Why the St. Thomas parking lot?

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The selection of the St. Thomas parking lot for the site of the new LSC is part of a strategic plan developed for the entire campus.  While there are a number of "empty" spaces on campus that could have accommodated the new building, erecting the building on the St. Thomas parking lot had a number of important advantages.

Project cost was certainly a factor.  First and foremost, it was important that the new science center would be large enough to house ALL the science and mathematics departments in the College of Arts and Sciences.  Constructing an entirely new space that would be large enough to house all the departments would have entailed a substantially larger capital expense.  Through the architects' clever and meticulous design, we found that building a new construction that would seamlessly integrate with the Harper-McGinnis wing of St. Thomas Hall would allow us to "repurpose" and renovate Harper-McGinnis would bring the project cost down to an affordable amount.

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Second, the construction of a science center at this location would allow the new Science Center to have a connection with the humanities, currently housed in St. Thomas Hall -  a building that is considered to be the "academic heart" of arts and sciences.  One of the key elements of this design is creating a physical space that would encourage collaboration between the sciences and the humanities.  This is a critical element and a central theme of a liberal arts education.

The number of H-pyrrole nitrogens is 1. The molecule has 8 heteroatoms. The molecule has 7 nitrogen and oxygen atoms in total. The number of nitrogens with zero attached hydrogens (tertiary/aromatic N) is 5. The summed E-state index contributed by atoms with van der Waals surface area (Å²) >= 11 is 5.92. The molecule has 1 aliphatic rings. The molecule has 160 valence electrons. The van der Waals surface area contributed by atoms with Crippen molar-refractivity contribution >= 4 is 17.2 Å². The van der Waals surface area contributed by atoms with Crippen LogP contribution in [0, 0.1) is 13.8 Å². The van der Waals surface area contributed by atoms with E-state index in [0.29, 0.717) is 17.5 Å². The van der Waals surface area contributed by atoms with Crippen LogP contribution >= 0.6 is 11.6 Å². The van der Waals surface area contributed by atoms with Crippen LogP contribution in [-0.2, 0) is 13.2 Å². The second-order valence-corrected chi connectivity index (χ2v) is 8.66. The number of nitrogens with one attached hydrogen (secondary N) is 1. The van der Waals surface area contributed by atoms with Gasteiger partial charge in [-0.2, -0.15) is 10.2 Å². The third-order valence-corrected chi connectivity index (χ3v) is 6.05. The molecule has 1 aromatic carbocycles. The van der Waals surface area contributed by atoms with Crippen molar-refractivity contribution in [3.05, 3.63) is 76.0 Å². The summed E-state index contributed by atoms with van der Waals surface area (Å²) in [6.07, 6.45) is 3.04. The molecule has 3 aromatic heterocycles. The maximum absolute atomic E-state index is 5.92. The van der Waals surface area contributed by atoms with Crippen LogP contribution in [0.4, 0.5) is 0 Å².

Third, the new science center (coupled with the eventual removal of Loyola Hall) would for the edge of a new green space on campus that would engage the Estate, Alumni Memorial Hall and the Green, Campion Hall, Scranton Hall, the Rose Garden, and the Caitlin House.  Green spaces transform our campus and create a welcoming outdoor space for use by all members of our campus and community.

To compensate for the loss of parking spaces, the University has implemented a new parking plan.  Although the new parking plan would certainly present a change in our current parking habits, it is a small price to pay for the overall transformation of our campus.  As an educational institution, the University maintains a strong commitment to creating a campus that promotes student learning, campus community, and educational transformation.